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Buying property in Costa Rica and renting Casitas. Any experience?

Hello everyone,
I came across this forum and decided to join. We are in a process of evaluating options of buying a property in Costa Rica. Ultimately, we want to build a family home near a trending beach with a few small vacation "casitas" to rent out. Hopefully, I will come across people who already have similar experience.
Cheers
Alex

Hi. I do not want to discourage you on your plans but there's a surplus of rental places, at least on the beaches I know and lived in some: Tamarindo, Flamingo, Conchal, Playa Grande, Playas del Coco and Playa Hermosa, all in northwest Pacific, Guanacaste Province. If you have children, good schools are private averaging $300/mo tuition plus other expenses. Beaches are hot, very hot, so you have to think on AC for you home and the rentals. I worked on real estate, selling and renting, managed vacation homes and started 5 condo construction that folded because of the lack of water  supply (when the water had been approved previously to obtaining permits). And talking about permits, it is a headache, not to say a nightmare. To get responsible labor you would need to have a big bottle of aspirin. You need to know the laws about hiring people. Perhaps if you were to buy already built things would be easier. I lived almost 10 years on the beach but won't go back to live there. Better come for a couple of weeks, travel around before making your move.

Thanks for the answer.
I forgot to mentioned that I lived in Costa Rica for a year in 2014. I spent 3 months in Tamarindo and 9 months in San Jose. I am aware of the local mentality to a certain extent. I also have a very close friend who is Tico but has lived and graduated in the US. He is in the car business and from what I saw and experienced with him in terms of business relations, I can say Im not impressed. Its always tomorrow. Hardly you can rely on them and the lie is a figure of speech. After all, I just give it to their culture. I think that there are ways around it if you are persistent enough and if you really want to achieve what you are going for. I do want to leave on the beach for half the year and I think its doable.
As for the rental surplus...the place we laid eyes on apparently is still developing. Our main goal is to have our family house and then vacation rentals.
Cheers

I agree with MauroN. Water is a major issue, and will continue to be so.

I wouldn't suggest that anyone purchase anything until they have lived in the immediate area for at least a year.

With many homes, rooms and apartments now being list on websites like airbnb, legitimate, tax paying  rentals are suffering, and there is an excess in many areas. A/C could cost you, hundreds of dollars a month...a unit.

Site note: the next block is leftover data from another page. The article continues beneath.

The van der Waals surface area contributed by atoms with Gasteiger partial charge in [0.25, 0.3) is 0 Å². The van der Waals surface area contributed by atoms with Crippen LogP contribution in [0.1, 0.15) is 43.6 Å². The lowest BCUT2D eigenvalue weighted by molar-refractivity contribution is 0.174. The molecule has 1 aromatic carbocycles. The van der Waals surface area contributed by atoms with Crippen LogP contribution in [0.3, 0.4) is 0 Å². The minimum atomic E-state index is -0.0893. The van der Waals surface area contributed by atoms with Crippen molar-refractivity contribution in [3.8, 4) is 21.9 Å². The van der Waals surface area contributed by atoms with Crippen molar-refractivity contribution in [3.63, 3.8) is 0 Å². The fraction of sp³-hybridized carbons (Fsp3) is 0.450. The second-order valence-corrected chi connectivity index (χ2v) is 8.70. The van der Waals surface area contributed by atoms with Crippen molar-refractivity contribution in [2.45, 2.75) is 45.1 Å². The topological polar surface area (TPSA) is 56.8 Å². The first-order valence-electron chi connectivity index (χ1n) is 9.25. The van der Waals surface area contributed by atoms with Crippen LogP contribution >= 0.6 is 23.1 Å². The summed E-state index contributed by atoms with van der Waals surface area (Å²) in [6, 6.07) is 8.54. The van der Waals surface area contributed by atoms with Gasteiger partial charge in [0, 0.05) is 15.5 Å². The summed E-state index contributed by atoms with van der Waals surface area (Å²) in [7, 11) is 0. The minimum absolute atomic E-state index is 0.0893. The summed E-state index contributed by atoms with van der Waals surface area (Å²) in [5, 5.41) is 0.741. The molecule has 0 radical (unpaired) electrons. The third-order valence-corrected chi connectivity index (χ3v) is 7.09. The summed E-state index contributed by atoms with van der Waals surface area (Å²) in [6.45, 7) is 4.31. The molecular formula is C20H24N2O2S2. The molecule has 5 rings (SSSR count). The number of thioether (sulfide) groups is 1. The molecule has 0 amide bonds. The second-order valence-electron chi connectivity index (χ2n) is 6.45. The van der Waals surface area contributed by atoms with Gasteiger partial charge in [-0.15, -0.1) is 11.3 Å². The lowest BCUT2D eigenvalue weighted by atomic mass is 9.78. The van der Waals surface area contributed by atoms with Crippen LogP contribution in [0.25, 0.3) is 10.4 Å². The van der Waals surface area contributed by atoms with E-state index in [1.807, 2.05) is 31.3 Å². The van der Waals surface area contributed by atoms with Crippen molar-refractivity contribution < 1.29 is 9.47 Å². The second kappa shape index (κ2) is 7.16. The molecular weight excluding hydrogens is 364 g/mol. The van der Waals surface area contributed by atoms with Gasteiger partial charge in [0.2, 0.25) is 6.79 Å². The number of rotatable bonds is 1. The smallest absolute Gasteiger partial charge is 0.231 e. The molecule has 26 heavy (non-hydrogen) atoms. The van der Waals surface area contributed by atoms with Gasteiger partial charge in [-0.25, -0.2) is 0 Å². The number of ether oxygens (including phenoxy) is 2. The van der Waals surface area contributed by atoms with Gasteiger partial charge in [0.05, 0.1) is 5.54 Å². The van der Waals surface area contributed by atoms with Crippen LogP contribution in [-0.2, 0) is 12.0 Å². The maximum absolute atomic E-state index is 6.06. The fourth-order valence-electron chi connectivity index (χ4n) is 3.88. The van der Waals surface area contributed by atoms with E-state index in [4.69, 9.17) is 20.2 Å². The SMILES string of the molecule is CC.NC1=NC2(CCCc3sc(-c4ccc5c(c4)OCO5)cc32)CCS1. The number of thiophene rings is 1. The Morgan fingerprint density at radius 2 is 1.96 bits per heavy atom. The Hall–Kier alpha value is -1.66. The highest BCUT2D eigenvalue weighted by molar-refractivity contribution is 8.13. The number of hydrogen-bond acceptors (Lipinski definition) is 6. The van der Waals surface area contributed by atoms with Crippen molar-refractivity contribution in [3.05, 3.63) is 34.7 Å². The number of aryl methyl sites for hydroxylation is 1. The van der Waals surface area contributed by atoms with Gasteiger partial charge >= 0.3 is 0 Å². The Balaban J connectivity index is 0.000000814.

Remember that legally, one cant 'work here' until a Permanent resident. and hiring laborcan be an expensive  nightmare.

First of all, never move to an area or buy in an area to move to without living there in THAT area, first. Live there for at least a month or two, but preferably half a year or more.
My suggestion would be that you rent at your "trending beach" for as long as you can afford to - 6 months to a year? - and observe the tourism, see how it is to live there, and decide within that time if you really want to live THERE and if you really could make a go of renting casistas THERE.

Since you'll be renting, if you like living in Costa Rica after 6 mo-1yr, you may decide "Yes we can make a go of it here" or you may decide "I want to try another location."

My advice would also be that if you require a good income from this business once you move here, then buy one that can prove there is already a good profit there, a profit you can live on. My guess is this would cost a lot of money. Also be SURE to double check the facts and figures they give you, take them to your own attorney to check that the books aren't faked and that all licenses are in order and so on. This will cost money but not doing it will cost more in the long run, in fact it could cost everything.

I would not want to move here and rely on making a living here. Yes people have done it and yes it is possible. But it's not easy and I think it's increasingly harder as the price of real estate is higher than ever and the cost of living is higher than ever and competition for renting hotels and casitas and so on is higher than ever. These are not researched statements but this is my opinion based on being here and knowing people in the bed and breakfast /hotel business and people who rent houses.

If, on the other hand, you have a lot of extra money laying around, then maybe it might be worth a roll of the dice.

Otherwise I would move here first, begin to check things out, talk to other hotel or b&b operators or landlords and learn the ropes before you make a big commitment.

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